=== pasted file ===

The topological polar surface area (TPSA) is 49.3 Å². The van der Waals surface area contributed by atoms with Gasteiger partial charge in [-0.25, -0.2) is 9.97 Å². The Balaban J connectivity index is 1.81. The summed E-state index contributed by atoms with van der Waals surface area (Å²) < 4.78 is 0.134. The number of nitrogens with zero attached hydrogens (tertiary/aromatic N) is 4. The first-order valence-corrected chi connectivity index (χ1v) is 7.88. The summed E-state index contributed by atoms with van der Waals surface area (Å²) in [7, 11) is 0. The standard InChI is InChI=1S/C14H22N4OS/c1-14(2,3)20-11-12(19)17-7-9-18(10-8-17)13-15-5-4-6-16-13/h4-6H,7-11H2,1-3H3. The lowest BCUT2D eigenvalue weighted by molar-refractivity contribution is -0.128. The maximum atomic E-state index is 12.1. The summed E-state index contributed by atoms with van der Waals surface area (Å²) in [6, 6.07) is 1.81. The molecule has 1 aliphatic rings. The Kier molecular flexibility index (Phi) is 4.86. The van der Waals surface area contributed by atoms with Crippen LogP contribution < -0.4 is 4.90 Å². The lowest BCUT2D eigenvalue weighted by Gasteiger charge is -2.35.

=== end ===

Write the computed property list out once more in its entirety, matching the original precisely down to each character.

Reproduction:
The topological polar surface area (TPSA) is 49.3 Å². The van der Waals surface area contributed by atoms with Gasteiger partial charge in [-0.25, -0.2) is 9.97 Å². The Balaban J connectivity index is 1.81. The summed E-state index contributed by atoms with van der Waals surface area (Å²) < 4.78 is 0.134. The number of nitrogens with zero attached hydrogens (tertiary/aromatic N) is 4. The first-order valence-corrected chi connectivity index (χ1v) is 7.88. The summed E-state index contributed by atoms with van der Waals surface area (Å²) in [7, 11) is 0. The standard InChI is InChI=1S/C14H22N4OS/c1-14(2,3)20-11-12(19)17-7-9-18(10-8-17)13-15-5-4-6-16-13/h4-6H,7-11H2,1-3H3. The lowest BCUT2D eigenvalue weighted by molar-refractivity contribution is -0.128. The maximum atomic E-state index is 12.1. The summed E-state index contributed by atoms with van der Waals surface area (Å²) in [6, 6.07) is 1.81. The molecule has 1 aliphatic rings. The Kier molecular flexibility index (Phi) is 4.86. The van der Waals surface area contributed by atoms with Crippen LogP contribution < -0.4 is 4.90 Å². The lowest BCUT2D eigenvalue weighted by Gasteiger charge is -2.35.